IT'S A SHAKIER PERCH FOR TOSHIBA'S LAPTOPS
For all the recent doom and gloom confronting personal computer companies, there's one niche that has seemed invulnerable. Shipments of battery-powered laptops jumped 35% last year and are projected to nearly double in 1991. So when the U. S. subsidiary of the world's No. 1 laptop maker lays off about 250 employees, as Toshiba America Information Systems Inc. did in the first quarter of this year, something must really be wrong.
Since then, Toshiba's woes have multiplied. In April, the top-ranked manager at its Computer Systems Div., which last year accounted for roughly 45% of the unit's $940 million in revenues, abruptly resigned. The profit picture dimmed in May, when the company slashed prices by as much as 33% to catch up with an industry price war. In June, it fired its exclusive distributor, substituting Tech Data Corp., a wholesaler that it had fired a year earlier. But Toshiba America has a more serious problem: For nearly two years, it has trailed the competition in bringing new laptop technology to market.
No one is writing Toshiba off, of course. In 1990, it passed Zenith Data Systems Corp. to grab the No. 1 spot in the market for battery-powered laptops, with a 21% share of the $3.2 billion business (table). And its research and development resources rank among the best in the world. Toshiba was the first supplier to sell color portables, and through a joint venture with IBM Corp., it plans to make color screens for battery-powered laptops. It's also a leader in use of longer-lasting nickel-hydride batteries. And it's pushing ahead with wireless communications for laptops.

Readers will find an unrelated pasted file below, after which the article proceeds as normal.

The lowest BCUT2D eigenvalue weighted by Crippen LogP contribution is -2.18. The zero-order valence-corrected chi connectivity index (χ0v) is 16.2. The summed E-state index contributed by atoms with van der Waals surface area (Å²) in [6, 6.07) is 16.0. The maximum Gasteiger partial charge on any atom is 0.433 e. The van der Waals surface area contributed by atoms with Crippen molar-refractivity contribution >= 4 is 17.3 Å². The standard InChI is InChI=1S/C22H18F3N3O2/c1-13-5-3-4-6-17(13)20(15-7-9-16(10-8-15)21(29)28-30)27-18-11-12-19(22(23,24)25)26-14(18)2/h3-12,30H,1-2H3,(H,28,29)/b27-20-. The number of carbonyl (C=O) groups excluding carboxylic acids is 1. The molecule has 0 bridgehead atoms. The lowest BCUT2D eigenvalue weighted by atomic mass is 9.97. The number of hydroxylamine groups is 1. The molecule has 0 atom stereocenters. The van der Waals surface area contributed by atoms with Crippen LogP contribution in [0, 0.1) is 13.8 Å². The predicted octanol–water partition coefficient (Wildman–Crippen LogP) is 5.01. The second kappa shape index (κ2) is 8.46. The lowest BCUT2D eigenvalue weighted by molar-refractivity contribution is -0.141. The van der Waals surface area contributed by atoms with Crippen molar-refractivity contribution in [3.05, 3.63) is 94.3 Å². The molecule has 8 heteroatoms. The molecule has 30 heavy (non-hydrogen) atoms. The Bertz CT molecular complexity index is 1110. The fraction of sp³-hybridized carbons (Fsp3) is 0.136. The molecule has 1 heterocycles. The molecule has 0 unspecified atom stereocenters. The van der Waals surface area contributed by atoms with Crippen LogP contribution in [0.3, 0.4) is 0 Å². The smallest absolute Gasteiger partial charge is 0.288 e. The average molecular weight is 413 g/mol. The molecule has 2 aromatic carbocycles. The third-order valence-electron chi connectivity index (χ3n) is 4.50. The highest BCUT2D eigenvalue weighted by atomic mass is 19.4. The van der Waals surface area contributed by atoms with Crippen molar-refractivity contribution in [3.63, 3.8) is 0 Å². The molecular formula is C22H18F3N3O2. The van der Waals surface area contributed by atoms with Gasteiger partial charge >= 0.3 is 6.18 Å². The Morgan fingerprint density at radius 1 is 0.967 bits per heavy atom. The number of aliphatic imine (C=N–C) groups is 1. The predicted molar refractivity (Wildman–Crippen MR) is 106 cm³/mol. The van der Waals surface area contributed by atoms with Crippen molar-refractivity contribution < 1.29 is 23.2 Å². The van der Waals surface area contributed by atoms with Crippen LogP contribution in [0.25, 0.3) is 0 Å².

But for now, the company that popularized IBM-compatible laptops five years ago is stuck with an outdated product line. Instead of competing with a handful of companies for a tiny slice of the PC market, Toshiba is now vying with more than 130 laptop makers whose wares account for more than 15% of all PCs sold.
Toshiba's biggest weakness is in notebook computers, compact laptops that slip easily into briefcases. The newest models come with up to 60 megabytes of disk storage and use versions of Intel Corp.'s speedy 80386 chip. But most of Toshiba's product line is still made up of heavy, bulky laptops or notebooks that use slower chips. Many of its products, in fact, still rely on AC power, not batteries. "Toshiba is held prisoner by a horribly out-of-date product line," says Aaron Goldberg, senior vice-president at researcher International Data Corp.
That's hurting sales. The company won't disclose results for its computer operation but says that overall sales for its U. S. subsidiary--which also makes copiers and fax machines--grew only 3% last year, down from 30% annually in the previous four years. Recently departed Toshiba America Information Systems executives say its computer sales for the six months ended Mar. 31 were 70,000 units--down more than 35% from the previous six months and more than 20% below the year-earlier half. That, they say, led to a $20 million to $30 million loss for the period. Kiichi Hataya, president of the Toshiba subsidiary, says that the company was profitable for the full year ended Mar. 31.
In addition, the former executives estimate that as of Mar. 31, inventories of aging products stood at between $80 million and $100 million. To work off extra inventory, in July, Toshiba closed manufacturing at its Irvine (Calif.) plant for two weeks. Now, the executives say, Toshiba's internal projections put its loss for the six months ending Sept. 30 at as much as $50 million. Hataya will only say that because of continuing price wars, profitability is likely to suffer in the short run.